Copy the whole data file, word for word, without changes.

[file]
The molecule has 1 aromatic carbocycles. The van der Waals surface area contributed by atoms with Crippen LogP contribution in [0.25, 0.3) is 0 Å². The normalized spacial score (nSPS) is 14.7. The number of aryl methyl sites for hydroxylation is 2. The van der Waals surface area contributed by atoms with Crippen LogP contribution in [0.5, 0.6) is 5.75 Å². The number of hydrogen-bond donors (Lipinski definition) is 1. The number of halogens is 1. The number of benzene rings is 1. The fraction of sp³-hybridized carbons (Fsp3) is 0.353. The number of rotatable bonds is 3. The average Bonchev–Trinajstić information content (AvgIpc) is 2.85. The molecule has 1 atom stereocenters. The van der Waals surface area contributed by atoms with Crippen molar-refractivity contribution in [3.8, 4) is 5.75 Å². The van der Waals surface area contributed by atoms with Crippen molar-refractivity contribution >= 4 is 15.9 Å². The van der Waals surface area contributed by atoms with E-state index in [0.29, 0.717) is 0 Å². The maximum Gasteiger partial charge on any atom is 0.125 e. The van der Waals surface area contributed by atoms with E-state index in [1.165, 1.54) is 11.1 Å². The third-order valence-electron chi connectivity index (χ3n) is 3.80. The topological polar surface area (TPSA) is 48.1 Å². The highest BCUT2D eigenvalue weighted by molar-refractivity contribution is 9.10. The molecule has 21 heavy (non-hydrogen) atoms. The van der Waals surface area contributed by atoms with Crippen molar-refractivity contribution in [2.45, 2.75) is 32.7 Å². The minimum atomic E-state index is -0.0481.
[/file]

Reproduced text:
The molecule has 1 aromatic carbocycles. The van der Waals surface area contributed by atoms with Crippen LogP contribution in [0.25, 0.3) is 0 Å². The normalized spacial score (nSPS) is 14.7. The number of aryl methyl sites for hydroxylation is 2. The van der Waals surface area contributed by atoms with Crippen LogP contribution in [0.5, 0.6) is 5.75 Å². The number of hydrogen-bond donors (Lipinski definition) is 1. The number of halogens is 1. The number of benzene rings is 1. The fraction of sp³-hybridized carbons (Fsp3) is 0.353. The number of rotatable bonds is 3. The average Bonchev–Trinajstić information content (AvgIpc) is 2.85. The molecule has 1 atom stereocenters. The van der Waals surface area contributed by atoms with Crippen molar-refractivity contribution in [3.8, 4) is 5.75 Å². The van der Waals surface area contributed by atoms with Crippen molar-refractivity contribution >= 4 is 15.9 Å². The van der Waals surface area contributed by atoms with E-state index in [0.29, 0.717) is 0 Å². The maximum Gasteiger partial charge on any atom is 0.125 e. The van der Waals surface area contributed by atoms with E-state index in [1.165, 1.54) is 11.1 Å². The third-order valence-electron chi connectivity index (χ3n) is 3.80. The topological polar surface area (TPSA) is 48.1 Å². The highest BCUT2D eigenvalue weighted by molar-refractivity contribution is 9.10. The molecule has 21 heavy (non-hydrogen) atoms. The van der Waals surface area contributed by atoms with Crippen molar-refractivity contribution in [2.45, 2.75) is 32.7 Å². The minimum atomic E-state index is -0.0481.